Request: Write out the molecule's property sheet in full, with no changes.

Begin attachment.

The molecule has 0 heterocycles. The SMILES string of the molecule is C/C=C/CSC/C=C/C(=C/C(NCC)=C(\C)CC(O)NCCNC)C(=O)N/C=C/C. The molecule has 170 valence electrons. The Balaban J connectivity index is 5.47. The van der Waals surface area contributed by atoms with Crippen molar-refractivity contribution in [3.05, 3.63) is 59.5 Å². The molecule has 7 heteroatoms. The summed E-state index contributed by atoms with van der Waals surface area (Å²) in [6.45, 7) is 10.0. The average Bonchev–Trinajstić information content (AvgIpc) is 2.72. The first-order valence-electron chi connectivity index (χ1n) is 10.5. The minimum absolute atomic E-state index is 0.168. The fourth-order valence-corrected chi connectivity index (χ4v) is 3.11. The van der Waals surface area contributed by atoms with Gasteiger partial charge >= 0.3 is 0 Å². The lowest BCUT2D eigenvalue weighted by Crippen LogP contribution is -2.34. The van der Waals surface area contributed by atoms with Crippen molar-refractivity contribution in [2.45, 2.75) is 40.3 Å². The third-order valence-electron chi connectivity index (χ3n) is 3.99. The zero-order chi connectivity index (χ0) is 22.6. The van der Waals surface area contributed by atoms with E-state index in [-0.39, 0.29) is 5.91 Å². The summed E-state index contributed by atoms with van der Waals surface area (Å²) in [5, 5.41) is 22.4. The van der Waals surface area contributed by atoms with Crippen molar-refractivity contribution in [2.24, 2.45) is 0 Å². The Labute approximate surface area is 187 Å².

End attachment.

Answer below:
The molecule has 0 heterocycles. The SMILES string of the molecule is C/C=C/CSC/C=C/C(=C/C(NCC)=C(\C)CC(O)NCCNC)C(=O)N/C=C/C. The molecule has 170 valence electrons. The Balaban J connectivity index is 5.47. The van der Waals surface area contributed by atoms with Crippen molar-refractivity contribution in [3.05, 3.63) is 59.5 Å². The molecule has 7 heteroatoms. The summed E-state index contributed by atoms with van der Waals surface area (Å²) in [6.45, 7) is 10.0. The average Bonchev–Trinajstić information content (AvgIpc) is 2.72. The first-order valence-electron chi connectivity index (χ1n) is 10.5. The minimum absolute atomic E-state index is 0.168. The fourth-order valence-corrected chi connectivity index (χ4v) is 3.11. The van der Waals surface area contributed by atoms with Gasteiger partial charge >= 0.3 is 0 Å². The lowest BCUT2D eigenvalue weighted by Crippen LogP contribution is -2.34. The van der Waals surface area contributed by atoms with Crippen molar-refractivity contribution in [2.45, 2.75) is 40.3 Å². The third-order valence-electron chi connectivity index (χ3n) is 3.99. The zero-order chi connectivity index (χ0) is 22.6. The van der Waals surface area contributed by atoms with E-state index in [-0.39, 0.29) is 5.91 Å². The summed E-state index contributed by atoms with van der Waals surface area (Å²) in [5, 5.41) is 22.4. The van der Waals surface area contributed by atoms with Crippen molar-refractivity contribution in [2.24, 2.45) is 0 Å². The Labute approximate surface area is 187 Å².